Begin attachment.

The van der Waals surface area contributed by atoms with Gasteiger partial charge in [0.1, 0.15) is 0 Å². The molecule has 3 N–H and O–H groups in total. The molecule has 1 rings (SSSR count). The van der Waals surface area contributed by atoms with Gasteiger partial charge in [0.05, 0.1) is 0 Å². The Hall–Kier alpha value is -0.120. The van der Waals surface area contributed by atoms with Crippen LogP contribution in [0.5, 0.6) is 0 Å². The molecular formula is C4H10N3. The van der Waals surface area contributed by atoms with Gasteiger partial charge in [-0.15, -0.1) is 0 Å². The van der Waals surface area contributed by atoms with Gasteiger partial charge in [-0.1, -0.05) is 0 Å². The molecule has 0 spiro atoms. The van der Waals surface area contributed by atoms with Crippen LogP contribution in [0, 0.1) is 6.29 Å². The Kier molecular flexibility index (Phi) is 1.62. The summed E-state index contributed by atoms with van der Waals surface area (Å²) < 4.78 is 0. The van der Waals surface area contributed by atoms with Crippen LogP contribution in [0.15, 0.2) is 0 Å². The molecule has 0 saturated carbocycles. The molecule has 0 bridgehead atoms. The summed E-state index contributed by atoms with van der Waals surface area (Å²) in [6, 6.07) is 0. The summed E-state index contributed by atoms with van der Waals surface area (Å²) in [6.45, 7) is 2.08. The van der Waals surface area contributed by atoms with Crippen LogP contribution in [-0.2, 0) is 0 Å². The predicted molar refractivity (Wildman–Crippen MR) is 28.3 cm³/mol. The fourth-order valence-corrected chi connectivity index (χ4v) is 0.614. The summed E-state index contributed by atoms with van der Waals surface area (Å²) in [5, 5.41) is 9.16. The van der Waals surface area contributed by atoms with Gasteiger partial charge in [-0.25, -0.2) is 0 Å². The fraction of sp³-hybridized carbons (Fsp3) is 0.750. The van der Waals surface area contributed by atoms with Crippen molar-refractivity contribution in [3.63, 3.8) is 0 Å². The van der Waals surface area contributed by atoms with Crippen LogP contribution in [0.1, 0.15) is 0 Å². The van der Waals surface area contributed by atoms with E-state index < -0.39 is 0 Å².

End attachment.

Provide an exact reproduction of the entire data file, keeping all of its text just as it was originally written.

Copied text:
The van der Waals surface area contributed by atoms with Gasteiger partial charge in [0.1, 0.15) is 0 Å². The molecule has 3 N–H and O–H groups in total. The molecule has 1 rings (SSSR count). The van der Waals surface area contributed by atoms with Gasteiger partial charge in [0.05, 0.1) is 0 Å². The Hall–Kier alpha value is -0.120. The van der Waals surface area contributed by atoms with Crippen LogP contribution in [0.5, 0.6) is 0 Å². The molecular formula is C4H10N3. The van der Waals surface area contributed by atoms with Gasteiger partial charge in [-0.15, -0.1) is 0 Å². The van der Waals surface area contributed by atoms with Gasteiger partial charge in [-0.1, -0.05) is 0 Å². The molecule has 0 spiro atoms. The van der Waals surface area contributed by atoms with Crippen LogP contribution in [0, 0.1) is 6.29 Å². The Kier molecular flexibility index (Phi) is 1.62. The summed E-state index contributed by atoms with van der Waals surface area (Å²) < 4.78 is 0. The van der Waals surface area contributed by atoms with Crippen LogP contribution in [0.15, 0.2) is 0 Å². The molecule has 0 saturated carbocycles. The molecule has 0 bridgehead atoms. The summed E-state index contributed by atoms with van der Waals surface area (Å²) in [6, 6.07) is 0. The summed E-state index contributed by atoms with van der Waals surface area (Å²) in [6.45, 7) is 2.08. The van der Waals surface area contributed by atoms with Crippen LogP contribution in [-0.2, 0) is 0 Å². The predicted molar refractivity (Wildman–Crippen MR) is 28.3 cm³/mol. The fourth-order valence-corrected chi connectivity index (χ4v) is 0.614. The summed E-state index contributed by atoms with van der Waals surface area (Å²) in [5, 5.41) is 9.16. The van der Waals surface area contributed by atoms with Gasteiger partial charge in [-0.25, -0.2) is 0 Å². The fraction of sp³-hybridized carbons (Fsp3) is 0.750. The van der Waals surface area contributed by atoms with Crippen molar-refractivity contribution in [3.63, 3.8) is 0 Å². The van der Waals surface area contributed by atoms with Crippen LogP contribution in [0.1, 0.15) is 0 Å². The van der Waals surface area contributed by atoms with E-state index < -0.39 is 0 Å².